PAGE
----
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2022
Level: schwer
Why did inflation lift of in 2022? Are there differences between the US and the Eurozone and if so, what are they?
2018
Level: leicht
In this essay, the principle of capital accumulation, as well as the idea of homo economicus as the basis of the growth model, are located and analyzed from a feminist perspective. The sufficiency approach is presented as an alternative to these two economic logics.
2020
Level: leicht
Firms are the primary places where economic activity takes place in modern capitalist economies: they are where most stuff is produced; where many of us spend 40 hours a week; and where big decisions are made about how to allocate resources. Establishing how they work is hugely important because it helps us to understand patterns of production and consumption, including how firms will react to changes in economic conditions and policy. And a well-established literature – led by post-Keynesians and institutionalists – holds that the best way to determine how firms work is to…wait for it...ask firms how they work. This a clearly sensible proposition that is contested in economics for some reason, but we’ll ignore the controversy here and just explore the theory that springs from this approach.
2018
Level: leicht
This essay deals with the concepts of Sustainable Land Management (SLM) and Land Degradation Neutrality (LDN).
2019
Level: mittel
Exploring Economics, an open-access e-learning platform, giving you the opportunity to discover & study a variety of economic theories, topics, and methods.
2020
Level: mittel
The background for the present elaboration is twofold firstly the ongoing debate about whether the Marxian theory of value has been damaged or even destroyed by the alleged impossibility of solving the transformation problem and secondly the fact that almost all of the later economic manuscripts of Marx are now …
2020
Level: mittel
This part is devoted to simulation experiments based on the simulation model developed in part I from the value theoretic reconstruction of the main parts of Marx s critique of Political Economy After introducing the main parameters and the range of their variation Section 1 a singular run as well …
2015
Level: mittel
This paper presents an overview of different models which explain financial crises, with the aim of understanding economic developments during and possibly after the Great Recession. In the first part approaches based on efficient markets and rational expectations hypotheses are analyzed, which however do not give any explanation for the occurrence of financial crises and thus cannot suggest any remedies for the present situation. A broad range of theoretical approaches analyzing financial crises from a medium term perspective is then discussed. Within this group we focused on the insights of Marx, Schumpeter, Wicksell, Hayek, Fisher, Keynes, Minsky, and Kindleberger. Subsequently the contributions of the Regulation School, the approach of Social Structures of Accumulation and Post-Keynesian approach, which focus on long-term developments and regime shifts in capitalist development, are presented. International approaches to finance and financial crises are integrated into the analyses. We address the issue of relevance of all these theories for the present crisis and draw some policy implications. The paper has the aim to find out to which extent the different approaches are able to explain the Great Recession, what visions they develop about future development of capitalism and to which extent these different approaches can be synthesized.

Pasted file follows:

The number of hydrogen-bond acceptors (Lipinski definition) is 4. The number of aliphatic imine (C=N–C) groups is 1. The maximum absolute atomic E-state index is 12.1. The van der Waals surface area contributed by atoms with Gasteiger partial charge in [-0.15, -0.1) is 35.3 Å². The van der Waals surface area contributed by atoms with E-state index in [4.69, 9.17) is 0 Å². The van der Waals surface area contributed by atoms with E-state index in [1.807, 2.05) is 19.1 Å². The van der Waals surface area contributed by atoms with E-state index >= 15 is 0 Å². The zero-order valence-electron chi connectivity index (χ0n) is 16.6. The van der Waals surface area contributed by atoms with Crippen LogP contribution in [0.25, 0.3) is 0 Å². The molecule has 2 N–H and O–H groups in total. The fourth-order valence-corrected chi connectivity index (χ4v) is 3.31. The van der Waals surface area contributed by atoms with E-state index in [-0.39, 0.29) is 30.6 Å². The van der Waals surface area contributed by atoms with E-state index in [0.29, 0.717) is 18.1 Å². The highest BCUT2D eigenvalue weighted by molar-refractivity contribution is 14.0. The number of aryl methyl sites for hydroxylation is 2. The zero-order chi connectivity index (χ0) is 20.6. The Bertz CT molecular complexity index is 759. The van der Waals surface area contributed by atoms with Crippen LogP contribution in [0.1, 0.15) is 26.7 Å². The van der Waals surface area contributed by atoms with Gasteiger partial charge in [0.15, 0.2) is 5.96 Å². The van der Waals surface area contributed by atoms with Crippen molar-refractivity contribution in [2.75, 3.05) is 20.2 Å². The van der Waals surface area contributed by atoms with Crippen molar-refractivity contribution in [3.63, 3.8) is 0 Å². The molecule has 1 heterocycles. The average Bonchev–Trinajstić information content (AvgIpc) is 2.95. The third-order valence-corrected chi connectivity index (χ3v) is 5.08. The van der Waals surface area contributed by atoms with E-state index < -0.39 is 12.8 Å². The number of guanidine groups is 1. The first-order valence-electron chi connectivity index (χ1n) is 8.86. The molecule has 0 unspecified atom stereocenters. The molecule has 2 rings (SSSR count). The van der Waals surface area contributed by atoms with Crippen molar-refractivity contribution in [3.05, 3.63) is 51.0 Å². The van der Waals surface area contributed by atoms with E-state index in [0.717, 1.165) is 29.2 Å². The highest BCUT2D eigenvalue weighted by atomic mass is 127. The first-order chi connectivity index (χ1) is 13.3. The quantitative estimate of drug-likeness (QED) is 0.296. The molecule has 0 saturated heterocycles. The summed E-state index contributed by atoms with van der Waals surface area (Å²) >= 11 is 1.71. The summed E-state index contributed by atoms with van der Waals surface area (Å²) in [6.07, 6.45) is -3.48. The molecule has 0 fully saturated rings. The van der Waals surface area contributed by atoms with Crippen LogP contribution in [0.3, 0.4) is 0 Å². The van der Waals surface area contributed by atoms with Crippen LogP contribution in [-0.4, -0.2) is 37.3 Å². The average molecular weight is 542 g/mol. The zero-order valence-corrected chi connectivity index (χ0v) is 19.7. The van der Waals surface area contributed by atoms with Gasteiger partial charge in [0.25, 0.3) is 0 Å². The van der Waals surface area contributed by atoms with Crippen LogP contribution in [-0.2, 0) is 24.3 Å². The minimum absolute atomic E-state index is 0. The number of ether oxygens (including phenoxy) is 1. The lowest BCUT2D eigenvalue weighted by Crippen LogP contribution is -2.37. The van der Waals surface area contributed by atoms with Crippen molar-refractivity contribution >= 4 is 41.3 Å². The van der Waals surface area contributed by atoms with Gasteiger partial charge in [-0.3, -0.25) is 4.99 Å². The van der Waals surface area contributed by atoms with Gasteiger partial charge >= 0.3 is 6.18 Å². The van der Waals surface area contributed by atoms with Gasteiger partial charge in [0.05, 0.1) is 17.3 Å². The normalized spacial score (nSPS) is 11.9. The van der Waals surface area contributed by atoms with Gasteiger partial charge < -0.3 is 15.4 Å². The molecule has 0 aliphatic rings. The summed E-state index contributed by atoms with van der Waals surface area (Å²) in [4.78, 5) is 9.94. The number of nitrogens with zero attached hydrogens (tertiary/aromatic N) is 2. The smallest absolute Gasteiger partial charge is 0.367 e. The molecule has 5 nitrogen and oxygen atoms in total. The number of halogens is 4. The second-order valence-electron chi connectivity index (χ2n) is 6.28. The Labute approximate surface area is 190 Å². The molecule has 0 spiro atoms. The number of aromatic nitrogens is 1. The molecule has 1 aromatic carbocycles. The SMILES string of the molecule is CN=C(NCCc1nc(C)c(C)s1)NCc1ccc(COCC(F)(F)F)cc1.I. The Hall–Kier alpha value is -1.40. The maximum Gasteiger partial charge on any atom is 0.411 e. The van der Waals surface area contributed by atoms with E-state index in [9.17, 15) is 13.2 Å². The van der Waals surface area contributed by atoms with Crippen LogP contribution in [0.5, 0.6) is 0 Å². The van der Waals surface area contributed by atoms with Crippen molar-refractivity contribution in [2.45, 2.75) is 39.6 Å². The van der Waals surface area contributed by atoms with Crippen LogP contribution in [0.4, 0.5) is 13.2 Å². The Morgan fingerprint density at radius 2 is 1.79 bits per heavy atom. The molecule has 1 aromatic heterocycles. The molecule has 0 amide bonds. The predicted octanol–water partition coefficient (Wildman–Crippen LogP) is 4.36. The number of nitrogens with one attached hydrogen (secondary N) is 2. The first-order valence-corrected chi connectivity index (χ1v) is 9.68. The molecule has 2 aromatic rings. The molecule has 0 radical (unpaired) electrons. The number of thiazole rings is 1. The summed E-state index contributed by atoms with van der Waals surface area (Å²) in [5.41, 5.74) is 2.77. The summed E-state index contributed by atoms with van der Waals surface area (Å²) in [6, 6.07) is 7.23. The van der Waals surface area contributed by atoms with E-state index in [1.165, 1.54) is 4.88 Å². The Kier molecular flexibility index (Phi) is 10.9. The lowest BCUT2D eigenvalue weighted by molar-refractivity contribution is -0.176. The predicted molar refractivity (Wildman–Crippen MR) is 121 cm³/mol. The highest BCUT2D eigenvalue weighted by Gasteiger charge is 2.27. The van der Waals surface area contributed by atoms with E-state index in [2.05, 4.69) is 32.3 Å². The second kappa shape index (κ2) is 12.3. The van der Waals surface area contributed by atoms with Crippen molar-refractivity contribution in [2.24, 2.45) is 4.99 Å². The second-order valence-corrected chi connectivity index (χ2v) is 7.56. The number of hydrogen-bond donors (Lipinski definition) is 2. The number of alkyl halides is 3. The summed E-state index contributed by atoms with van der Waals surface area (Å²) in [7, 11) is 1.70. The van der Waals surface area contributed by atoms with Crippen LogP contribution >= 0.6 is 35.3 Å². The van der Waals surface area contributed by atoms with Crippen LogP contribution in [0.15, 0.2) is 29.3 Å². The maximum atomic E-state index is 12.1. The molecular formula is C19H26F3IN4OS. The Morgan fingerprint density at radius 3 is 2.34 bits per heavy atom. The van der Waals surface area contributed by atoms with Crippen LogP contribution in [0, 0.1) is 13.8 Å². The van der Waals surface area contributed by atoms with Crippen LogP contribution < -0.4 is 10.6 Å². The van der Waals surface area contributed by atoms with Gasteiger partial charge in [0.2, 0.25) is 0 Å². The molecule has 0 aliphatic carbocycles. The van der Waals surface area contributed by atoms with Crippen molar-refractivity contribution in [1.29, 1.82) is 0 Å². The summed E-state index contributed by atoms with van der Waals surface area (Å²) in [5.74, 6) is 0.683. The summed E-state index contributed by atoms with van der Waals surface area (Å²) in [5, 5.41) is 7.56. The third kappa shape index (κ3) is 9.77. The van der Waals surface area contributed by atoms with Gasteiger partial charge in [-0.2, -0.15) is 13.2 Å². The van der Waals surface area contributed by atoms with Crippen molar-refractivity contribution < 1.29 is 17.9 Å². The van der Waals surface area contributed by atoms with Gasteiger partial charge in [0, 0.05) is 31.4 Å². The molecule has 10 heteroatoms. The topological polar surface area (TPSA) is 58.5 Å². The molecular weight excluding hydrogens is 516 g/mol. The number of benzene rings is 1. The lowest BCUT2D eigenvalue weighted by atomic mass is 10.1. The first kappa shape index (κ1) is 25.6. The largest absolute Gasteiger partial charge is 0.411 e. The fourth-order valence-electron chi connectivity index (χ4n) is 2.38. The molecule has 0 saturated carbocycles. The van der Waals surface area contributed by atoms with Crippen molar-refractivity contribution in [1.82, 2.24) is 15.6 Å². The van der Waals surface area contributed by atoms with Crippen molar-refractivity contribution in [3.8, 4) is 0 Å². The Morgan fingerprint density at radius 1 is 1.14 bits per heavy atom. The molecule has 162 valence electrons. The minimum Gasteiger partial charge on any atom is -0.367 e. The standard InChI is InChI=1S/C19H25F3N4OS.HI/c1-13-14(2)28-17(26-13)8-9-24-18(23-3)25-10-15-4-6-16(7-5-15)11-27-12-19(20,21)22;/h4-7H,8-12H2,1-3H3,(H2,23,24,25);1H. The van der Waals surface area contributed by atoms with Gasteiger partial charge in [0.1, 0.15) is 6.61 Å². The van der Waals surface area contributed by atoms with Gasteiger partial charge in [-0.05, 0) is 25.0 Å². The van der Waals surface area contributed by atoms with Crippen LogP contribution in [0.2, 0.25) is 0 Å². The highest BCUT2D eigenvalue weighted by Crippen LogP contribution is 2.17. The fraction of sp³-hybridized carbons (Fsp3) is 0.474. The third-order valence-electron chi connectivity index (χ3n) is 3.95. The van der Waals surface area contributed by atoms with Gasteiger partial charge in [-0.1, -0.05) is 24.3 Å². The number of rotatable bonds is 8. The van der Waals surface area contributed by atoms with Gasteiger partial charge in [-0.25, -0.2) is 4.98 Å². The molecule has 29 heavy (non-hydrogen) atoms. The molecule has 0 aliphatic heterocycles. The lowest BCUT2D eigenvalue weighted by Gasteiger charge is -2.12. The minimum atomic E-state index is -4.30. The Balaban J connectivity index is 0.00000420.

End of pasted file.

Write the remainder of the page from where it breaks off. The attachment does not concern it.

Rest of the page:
2016
Level: mittel
In a capitalist system, consumers, investors, and corporations orient their activities toward a future that contains opportunities and risks. How actors assess uncertainty is a problem that economists have tried to solve through general equilibrium and rational expectations theory. Powerful as these analytical tools are, they underestimate the future's unknowability by assuming that markets, in the aggregate, correctly forecast what is to come.
2019
Level: mittel
As opposed to the conventional over-simplified assumption of self-interested individuals, strong evidence points towards the presence of heterogeneous other-regarding preferences in agents. Incorporating social preferences – specifically, trust and reciprocity - and recognizing the non-constancy of these preferences across individuals can help models better represent the reality.
2011
Level: leicht
Based on a critique on econometric and DSGE models (in particular in the context of the financial crisis), Doyne Farmer presents his current research programme that aims at building an agent-based model of the financial and economic crisis. It models heterogeneous agents and from there simulates the economy, firstly for the housing market. The interview gives a short insight in the research programme.
2021
Level: leicht
A pithy, stimulating debate between three great economists on the heterogeneous character of economic thought
2020
Level: mittel